Tomorrow, Everyone Will Be a LinkedIn Influencer for Their Employer?

During the 28th episode of The Social Show, the podcast about content creation, Francis Jette hosted Jean-Luc Sanscartier, an online marketing specialist who landed a job at Google largely thanks to his personal brand built on LinkedIn. Here’s a summary.

“Passion is far more viral than the quantity of posts.” In a LinkedIn post in May, Jean-Luc Sanscartier encouraged employees to engage in online influence, even at an irregular frequency.

This encouragement is especially important for employers:

“Most companies overlook one of the best ‘free’ sales and recruitment tactics: encouraging employees to talk about the products, jobs, and culture of their company on LinkedIn. (…) Even worse, many large companies have so many rules to limit the risks of information leaks or reputational damage that employees don’t even dare to write about what they’re passionate about or motivated by in their work. It’s absurd to restrict the best salespeople and recruiters in a company this way.”

For him, LinkedIn was the tool that allowed him to join Google. On The Social Show, the podcast about content creation hosted by trainer Francis Jette, the digital marketing expert elaborated on his point:

“What a loss of value for companies not to encourage their best ambassadors to write on social media. In terms of employer branding, it’s something that can’t be bought. Especially today, many people look up whether it’s fun to work at a particular place. (…) The fear that these employees will leave is a false reason: they will leave if they have to anyway, and recruiters will find them one way or another.”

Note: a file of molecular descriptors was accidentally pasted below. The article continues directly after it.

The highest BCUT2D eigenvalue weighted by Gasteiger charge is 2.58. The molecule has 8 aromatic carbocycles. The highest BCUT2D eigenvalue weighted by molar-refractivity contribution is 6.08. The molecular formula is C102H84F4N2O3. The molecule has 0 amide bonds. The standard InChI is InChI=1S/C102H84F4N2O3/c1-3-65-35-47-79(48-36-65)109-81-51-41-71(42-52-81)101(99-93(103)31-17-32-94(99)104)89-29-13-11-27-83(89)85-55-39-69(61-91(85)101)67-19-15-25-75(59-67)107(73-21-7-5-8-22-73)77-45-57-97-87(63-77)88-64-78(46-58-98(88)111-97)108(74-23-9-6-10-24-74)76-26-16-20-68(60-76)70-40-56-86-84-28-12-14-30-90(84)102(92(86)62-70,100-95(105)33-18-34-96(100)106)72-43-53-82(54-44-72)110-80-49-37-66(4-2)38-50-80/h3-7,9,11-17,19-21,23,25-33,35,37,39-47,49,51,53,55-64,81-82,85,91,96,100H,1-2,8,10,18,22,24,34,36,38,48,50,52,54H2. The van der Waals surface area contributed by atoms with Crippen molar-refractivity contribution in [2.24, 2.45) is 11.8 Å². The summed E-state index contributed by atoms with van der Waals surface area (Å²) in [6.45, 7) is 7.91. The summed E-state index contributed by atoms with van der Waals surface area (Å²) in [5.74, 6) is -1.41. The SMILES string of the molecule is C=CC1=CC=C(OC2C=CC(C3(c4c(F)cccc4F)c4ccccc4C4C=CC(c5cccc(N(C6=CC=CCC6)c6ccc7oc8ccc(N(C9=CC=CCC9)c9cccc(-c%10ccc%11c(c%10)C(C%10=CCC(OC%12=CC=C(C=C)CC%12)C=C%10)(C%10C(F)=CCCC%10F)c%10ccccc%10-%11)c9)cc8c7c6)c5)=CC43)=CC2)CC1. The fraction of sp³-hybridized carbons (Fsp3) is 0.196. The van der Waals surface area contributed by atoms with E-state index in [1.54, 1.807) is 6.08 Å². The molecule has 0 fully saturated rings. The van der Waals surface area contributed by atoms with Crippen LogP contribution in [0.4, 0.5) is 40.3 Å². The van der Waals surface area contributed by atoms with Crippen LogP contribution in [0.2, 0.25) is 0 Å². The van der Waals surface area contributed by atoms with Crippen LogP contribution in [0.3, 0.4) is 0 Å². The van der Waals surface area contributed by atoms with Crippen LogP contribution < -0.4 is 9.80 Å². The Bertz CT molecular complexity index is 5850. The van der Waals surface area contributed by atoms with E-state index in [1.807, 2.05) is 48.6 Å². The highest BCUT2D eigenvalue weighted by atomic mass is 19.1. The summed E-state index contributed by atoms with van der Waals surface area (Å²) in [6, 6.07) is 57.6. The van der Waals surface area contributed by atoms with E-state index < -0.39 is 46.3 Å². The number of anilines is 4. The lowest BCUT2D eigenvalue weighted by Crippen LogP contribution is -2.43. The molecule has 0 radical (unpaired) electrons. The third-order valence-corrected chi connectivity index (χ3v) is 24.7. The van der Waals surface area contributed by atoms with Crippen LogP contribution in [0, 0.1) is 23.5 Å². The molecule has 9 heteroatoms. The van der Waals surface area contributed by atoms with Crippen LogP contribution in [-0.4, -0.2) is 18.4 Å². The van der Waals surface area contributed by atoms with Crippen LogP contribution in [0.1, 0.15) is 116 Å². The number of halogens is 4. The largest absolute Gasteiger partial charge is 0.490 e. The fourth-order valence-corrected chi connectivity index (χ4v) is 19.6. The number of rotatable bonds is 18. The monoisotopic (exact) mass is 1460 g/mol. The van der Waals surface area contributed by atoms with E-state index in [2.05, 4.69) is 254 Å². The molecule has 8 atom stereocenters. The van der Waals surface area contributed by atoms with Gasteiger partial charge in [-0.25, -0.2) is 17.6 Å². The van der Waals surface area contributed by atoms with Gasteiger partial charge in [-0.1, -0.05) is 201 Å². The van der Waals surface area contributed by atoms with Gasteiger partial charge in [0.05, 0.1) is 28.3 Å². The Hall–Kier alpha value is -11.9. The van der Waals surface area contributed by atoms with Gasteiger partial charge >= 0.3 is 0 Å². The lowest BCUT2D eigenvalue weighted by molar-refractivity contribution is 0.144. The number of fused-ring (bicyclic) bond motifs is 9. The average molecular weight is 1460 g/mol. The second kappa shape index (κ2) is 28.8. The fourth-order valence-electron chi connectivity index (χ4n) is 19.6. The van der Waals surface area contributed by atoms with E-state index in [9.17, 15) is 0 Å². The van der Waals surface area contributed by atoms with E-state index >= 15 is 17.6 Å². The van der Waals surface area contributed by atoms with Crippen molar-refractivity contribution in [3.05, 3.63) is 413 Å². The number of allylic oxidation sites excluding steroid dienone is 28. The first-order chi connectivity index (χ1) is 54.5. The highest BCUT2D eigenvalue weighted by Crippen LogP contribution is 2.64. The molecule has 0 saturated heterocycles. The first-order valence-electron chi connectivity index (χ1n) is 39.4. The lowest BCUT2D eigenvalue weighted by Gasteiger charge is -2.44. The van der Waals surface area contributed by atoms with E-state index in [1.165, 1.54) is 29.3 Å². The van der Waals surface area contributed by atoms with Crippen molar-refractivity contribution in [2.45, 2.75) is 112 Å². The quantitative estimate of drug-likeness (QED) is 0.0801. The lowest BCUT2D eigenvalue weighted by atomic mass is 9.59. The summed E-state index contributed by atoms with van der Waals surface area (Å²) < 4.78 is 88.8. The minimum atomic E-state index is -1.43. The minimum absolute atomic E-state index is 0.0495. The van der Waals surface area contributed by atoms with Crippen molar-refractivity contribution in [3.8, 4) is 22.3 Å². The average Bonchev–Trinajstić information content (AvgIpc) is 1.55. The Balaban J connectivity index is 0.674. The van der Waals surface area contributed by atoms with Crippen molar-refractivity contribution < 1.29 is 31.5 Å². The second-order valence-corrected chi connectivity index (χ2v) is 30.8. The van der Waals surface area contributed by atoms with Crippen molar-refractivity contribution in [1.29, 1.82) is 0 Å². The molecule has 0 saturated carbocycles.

Today, Jean-Luc Sanscartier continues to post three times a week on LinkedIn: two corporate posts and one personal post. It’s a clever mix of personal branding, sales, being a Google ambassador, and thought leadership. For the Mountain View firm, it’s an unconventional way to boost its brand image and products, like a form of internalized influencer marketing.

“Everyone knows Google, but not everyone knows that Google has an office in Montreal with 450 people. It remains a black box for many. My goal is also to make our solutions’ expertise accessible to SMEs and startups,” he explains on the podcast.

It’s a form of communication that moves away from press releases or traditional corporate messages, which are, let’s say it, colder.

“I have a conversational tone. I write how I would explain it to a group of people in front of me. I also bring a bit of humor,” continues Jean-Luc Sanscartier.

Awareness VS Conversion

To maintain his rhythm of three posts per week, he stays well-informed daily and methodically keeps a document in which he has listed about a hundred content ideas, categorized by theme (startup, finance, Google, personal). This structure helps him avoid the blank page syndrome.

His advice? Don’t chase reach at all costs. In a sales perspective, the most niche posts are often the ones that convert best (i.e., bring in prospects) because they target a more precise audience.

“Reach is one thing. But the right message to the right person is what brings good leads,” he summarizes.

He gives the example of a post about a job offer at Google. It was far from the one that got the most engagement… but that’s normal! Who will comment or name an acquaintance in a comment when they’re already employed? Nevertheless, it generated a lot of views. The key challenge is balancing content aimed at awareness with content with more specific conversion objectives.

The discussion naturally concludes with the contribution of generative artificial intelligence in his creative process. Jean-Luc Sanscartier uses Google’s Gemini (of course) primarily to summarize long studies like those from McKinsey or Harvard Business Review.

“I ask it for a summary, and if it interests me, I read it in full,” he illustrates.

However, he has tried having his posts reviewed by an AI to generate new ones… without success. It didn’t capture his tone well.

Despite this, the possibilities in this area are immense: identifying key success factors of articles, reporting positive or negative sentiment on posts that generate many comments, data analysis of videos…

“Today, a one-person communication team can do the work of 10 with generative AI!”

Find the full episode: